If we do have to stop using fossil fuels (or start using a lot less of them), that is an immense tragedy. I don't see that discussed much today.
 

Caroljeen

Well-known member
I'm currently reading Can Science explain every thing? by John Lennox. It's written as an "introduction to the question of science and the Christian faith..." I'm halfway through and for the most part I understand his arguments. There is one section, Mythbusters I: Religion depends on faith, but science doesn't, with which I am struggling to follow his reasoning and will be going over it again and again until I understand it. I recommend this book to Christian and atheist alike.

Lennox writes on the inside jacket his hope that this book "...stimulates you to approach this question (of science and the Christian faith) in a scientific way: that is, open to what the outcome may be and prepared to follow the evidence where it leads."
 
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Mike McK

Well-known member
I'm currently reading Can Science explain every thing? by John Lennox. It's written as an "introduction to the question of science and the Christian faith..." I'm halfway through and for the most part I understand his arguments. There is one section, Mythbusters I: Religion depends on faith, but science doesn't, with which I am struggling to follow his reasoning and will be going over it again and again until I understand it. I recommend this book to Christian and atheist alike.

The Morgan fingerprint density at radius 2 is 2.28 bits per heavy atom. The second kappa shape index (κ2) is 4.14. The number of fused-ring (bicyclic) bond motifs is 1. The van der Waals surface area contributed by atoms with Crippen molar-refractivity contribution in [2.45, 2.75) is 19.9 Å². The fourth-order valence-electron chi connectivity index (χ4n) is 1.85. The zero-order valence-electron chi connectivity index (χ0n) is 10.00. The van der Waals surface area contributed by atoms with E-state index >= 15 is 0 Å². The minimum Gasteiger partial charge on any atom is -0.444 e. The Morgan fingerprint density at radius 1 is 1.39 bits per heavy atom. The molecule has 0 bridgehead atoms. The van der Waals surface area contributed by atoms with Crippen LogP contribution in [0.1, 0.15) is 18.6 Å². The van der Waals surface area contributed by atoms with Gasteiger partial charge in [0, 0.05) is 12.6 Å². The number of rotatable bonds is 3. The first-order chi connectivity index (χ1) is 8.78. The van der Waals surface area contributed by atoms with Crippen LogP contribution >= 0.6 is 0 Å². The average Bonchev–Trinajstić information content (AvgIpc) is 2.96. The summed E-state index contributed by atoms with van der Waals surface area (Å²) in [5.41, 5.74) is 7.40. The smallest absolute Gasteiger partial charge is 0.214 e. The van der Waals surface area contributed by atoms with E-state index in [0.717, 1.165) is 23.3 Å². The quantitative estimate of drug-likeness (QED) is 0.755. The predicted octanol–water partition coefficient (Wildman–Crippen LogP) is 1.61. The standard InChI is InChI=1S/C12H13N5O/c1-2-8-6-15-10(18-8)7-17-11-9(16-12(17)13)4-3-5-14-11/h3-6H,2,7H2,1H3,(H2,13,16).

Lennox writes on the inside jacket his hope that this book "...stimulates you to approach this question (of science and the Christian faith) in a scientific way: that is, open to what the outcome may be and prepared to follow the evidence where it leads."
Is this a new book? I've seen several people in a Facebook group I'm in reference this book lately.
 

Caroljeen

Well-known member
Is this a new book? I've seen several people in a Facebook group I'm in reference this book lately.
The initial printing-2019. Not brand new ... I found out about it after watching a debate he had with Richard Dawkins. I thought he made good points and searched Amazon for books that he authored. This book is well worth the money if you are interested in the subject matter.